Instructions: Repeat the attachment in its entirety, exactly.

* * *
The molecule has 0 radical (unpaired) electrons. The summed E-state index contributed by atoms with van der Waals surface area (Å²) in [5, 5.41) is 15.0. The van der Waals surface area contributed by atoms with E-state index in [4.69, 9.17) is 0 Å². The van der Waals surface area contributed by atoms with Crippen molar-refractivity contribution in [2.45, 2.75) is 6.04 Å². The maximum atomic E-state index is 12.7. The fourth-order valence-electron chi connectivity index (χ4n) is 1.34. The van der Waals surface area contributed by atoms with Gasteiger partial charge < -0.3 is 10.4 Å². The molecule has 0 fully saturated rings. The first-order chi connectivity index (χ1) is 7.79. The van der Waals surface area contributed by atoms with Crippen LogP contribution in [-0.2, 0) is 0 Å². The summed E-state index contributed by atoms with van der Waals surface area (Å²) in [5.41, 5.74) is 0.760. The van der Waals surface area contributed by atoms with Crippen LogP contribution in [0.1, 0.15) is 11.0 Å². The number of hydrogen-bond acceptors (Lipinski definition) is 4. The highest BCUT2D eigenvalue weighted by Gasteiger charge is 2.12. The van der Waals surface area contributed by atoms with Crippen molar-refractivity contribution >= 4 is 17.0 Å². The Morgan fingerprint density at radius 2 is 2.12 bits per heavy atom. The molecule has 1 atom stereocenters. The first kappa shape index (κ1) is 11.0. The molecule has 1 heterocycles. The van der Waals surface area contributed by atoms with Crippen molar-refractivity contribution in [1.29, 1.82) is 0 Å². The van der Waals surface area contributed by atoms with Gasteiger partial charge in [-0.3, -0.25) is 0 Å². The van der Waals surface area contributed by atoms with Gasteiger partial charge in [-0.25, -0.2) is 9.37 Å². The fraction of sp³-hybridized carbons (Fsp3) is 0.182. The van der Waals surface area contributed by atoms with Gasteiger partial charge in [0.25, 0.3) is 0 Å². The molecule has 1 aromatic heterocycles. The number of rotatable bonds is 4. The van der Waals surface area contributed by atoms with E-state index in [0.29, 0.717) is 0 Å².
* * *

The molecule has 0 radical (unpaired) electrons. The summed E-state index contributed by atoms with van der Waals surface area (Å²) in [5, 5.41) is 15.0. The van der Waals surface area contributed by atoms with E-state index in [4.69, 9.17) is 0 Å². The van der Waals surface area contributed by atoms with Crippen molar-refractivity contribution in [2.45, 2.75) is 6.04 Å². The maximum atomic E-state index is 12.7. The fourth-order valence-electron chi connectivity index (χ4n) is 1.34. The van der Waals surface area contributed by atoms with Gasteiger partial charge < -0.3 is 10.4 Å². The molecule has 0 fully saturated rings. The first-order chi connectivity index (χ1) is 7.79. The van der Waals surface area contributed by atoms with Crippen LogP contribution in [-0.2, 0) is 0 Å². The summed E-state index contributed by atoms with van der Waals surface area (Å²) in [5.41, 5.74) is 0.760. The van der Waals surface area contributed by atoms with Crippen LogP contribution in [0.1, 0.15) is 11.0 Å². The number of hydrogen-bond acceptors (Lipinski definition) is 4. The highest BCUT2D eigenvalue weighted by Gasteiger charge is 2.12. The van der Waals surface area contributed by atoms with Crippen molar-refractivity contribution >= 4 is 17.0 Å². The Morgan fingerprint density at radius 2 is 2.12 bits per heavy atom. The molecule has 1 atom stereocenters. The first kappa shape index (κ1) is 11.0. The molecule has 1 heterocycles. The van der Waals surface area contributed by atoms with Crippen molar-refractivity contribution in [1.29, 1.82) is 0 Å². The van der Waals surface area contributed by atoms with Gasteiger partial charge in [-0.3, -0.25) is 0 Å². The van der Waals surface area contributed by atoms with Gasteiger partial charge in [-0.25, -0.2) is 9.37 Å². The fraction of sp³-hybridized carbons (Fsp3) is 0.182. The van der Waals surface area contributed by atoms with Gasteiger partial charge in [0.25, 0.3) is 0 Å². The molecule has 1 aromatic heterocycles. The number of rotatable bonds is 4. The van der Waals surface area contributed by atoms with E-state index in [0.29, 0.717) is 0 Å².